No jab, no job: Should vaccines be mandatory for health workers?

Editorial Team

Editorial Team

March 16th, 2017

Editorial Team

‘For health professionals, the decision to vaccinate has implications for patients’

Health professionals play a vital role in encouraging patients to have recommended vaccines. However, they are also a key target group for flu vaccination. This is to protect them from getting the flu from their patients, and to reduce the risk that they might spread the flu virus to vulnerable patients.

Despite being considered an ‘at risk group’, not all doctors and nurses have the annual vaccine. In the UK, where detailed data is collected on vaccine uptake, less than half of all frontline health professionals had the flu jab.

Gaelle Vallée Tourangeau at Kingston University, London, has been studying the drivers that influence vaccine uptake in health workers. She says that in the general population, the decision to be vaccinated is based on the perceived risks and benefits for the individual. But in healthcare workers, the patient must also be considered.

“The difference is that it’s not just about your own health,” she says. “For health professionals, getting vaccinated against the flu is important because they need to be there to care for patients but [vaccination] also protects patients from getting the flu.”

Dr Vallée Tourangeau and her team have identified four key areas that influence health workers’ decisions. “We ask them whether they find it to be important, effective, whether they feel they know about vaccination, and whether they see it as a personal choice,” she says.

This helps to identify those who might be hesitant and to understand why. “It might not be that they don’t see vaccination as important or effective; it might be that the don’t know much about it so they don’t act.”

The message from the research, Dr Vallée Tourangeau says, is that hesitancy does not necessarily mean someone is against vaccination.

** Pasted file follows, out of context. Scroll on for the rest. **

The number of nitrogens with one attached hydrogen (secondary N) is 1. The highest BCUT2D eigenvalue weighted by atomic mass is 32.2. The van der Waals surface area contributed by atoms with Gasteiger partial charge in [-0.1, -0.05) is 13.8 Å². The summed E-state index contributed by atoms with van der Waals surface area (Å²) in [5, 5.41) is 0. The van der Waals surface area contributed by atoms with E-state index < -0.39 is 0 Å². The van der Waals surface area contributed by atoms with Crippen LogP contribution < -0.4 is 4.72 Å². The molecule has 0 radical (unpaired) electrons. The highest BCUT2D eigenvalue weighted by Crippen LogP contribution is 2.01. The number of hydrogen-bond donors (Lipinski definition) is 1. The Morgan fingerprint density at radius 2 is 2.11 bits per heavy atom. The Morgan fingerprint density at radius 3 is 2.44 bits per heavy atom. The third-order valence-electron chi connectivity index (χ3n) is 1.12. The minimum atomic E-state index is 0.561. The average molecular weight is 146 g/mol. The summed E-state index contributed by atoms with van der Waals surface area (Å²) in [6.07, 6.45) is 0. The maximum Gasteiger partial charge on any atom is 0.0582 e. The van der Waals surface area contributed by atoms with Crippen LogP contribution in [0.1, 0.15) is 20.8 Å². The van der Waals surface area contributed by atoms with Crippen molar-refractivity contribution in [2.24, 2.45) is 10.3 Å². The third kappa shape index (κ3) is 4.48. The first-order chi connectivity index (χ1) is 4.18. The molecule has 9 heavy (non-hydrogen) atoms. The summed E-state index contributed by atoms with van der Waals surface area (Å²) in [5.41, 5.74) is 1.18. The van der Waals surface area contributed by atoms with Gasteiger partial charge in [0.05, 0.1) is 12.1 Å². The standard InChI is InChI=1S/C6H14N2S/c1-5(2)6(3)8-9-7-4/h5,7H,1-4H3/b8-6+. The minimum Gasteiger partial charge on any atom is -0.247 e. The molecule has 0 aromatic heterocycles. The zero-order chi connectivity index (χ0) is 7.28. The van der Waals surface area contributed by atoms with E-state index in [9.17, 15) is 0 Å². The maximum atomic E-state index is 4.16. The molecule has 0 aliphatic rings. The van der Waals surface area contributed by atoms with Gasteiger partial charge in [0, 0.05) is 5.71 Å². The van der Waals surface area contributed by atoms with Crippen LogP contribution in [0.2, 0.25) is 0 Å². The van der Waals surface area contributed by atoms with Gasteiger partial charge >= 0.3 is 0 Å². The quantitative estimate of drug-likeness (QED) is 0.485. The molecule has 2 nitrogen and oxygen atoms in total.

No jab, no job?

So, if some health professionals are not against vaccination but fail to follow the recommendation that advises them to have the flu jab, is there a case for making it a condition of employment? Surgeons have to wear masks and follow strict sterilisation protocols, why not add vaccination to the list?

From a public health point of view, achieving optimal levels of vaccine uptake would reduce infection rates in the wider community. But Dr Vallée Tourangeau views mandatory vaccination for health workers as a little draconian.

“We are evolved enough as a society that we should involve them in the decision,” she says. “If we get to a place where everybody wants the vaccine, it’s a better society.”

What do you think? Add your comments below.


  1. Peter M B English

    Peter M B English

    March 16th, 2017

    Encouraging something, and making it mandatory are extremely different.

    As soon as you make something mandatory, people feel very threatened. You are taking away their autonomy. Some will respond by fighting back. You need extremely robust data to justify it; and even if you have such data, the impact may not be what you expect or intend. There is a real risk that if you make something mandatory before there is very widespread acceptance of its necessity, you will generate such antagonism that you have the opposite effect – it will be done less.

    It is very hard to generate the sort of high-quality, RCT data that bodies such as the (highly influential) Cochrane collaboration will accept; yet there is sufficient evidence of indirect protecion that there isn’t sufficient “equipoise” for RCTs to be ethical – even if they were practicable.

    But many healthcare workers believe that if Cochrane doesn’t say there’s good evidence, then it can’t work.

    This is a fundamental misunderstanding; but before we can mandate healthcare worker flu vaccination, we’d have to persuade enough of them that it is worthwhile. and if we can do this, we may not need to mandate it.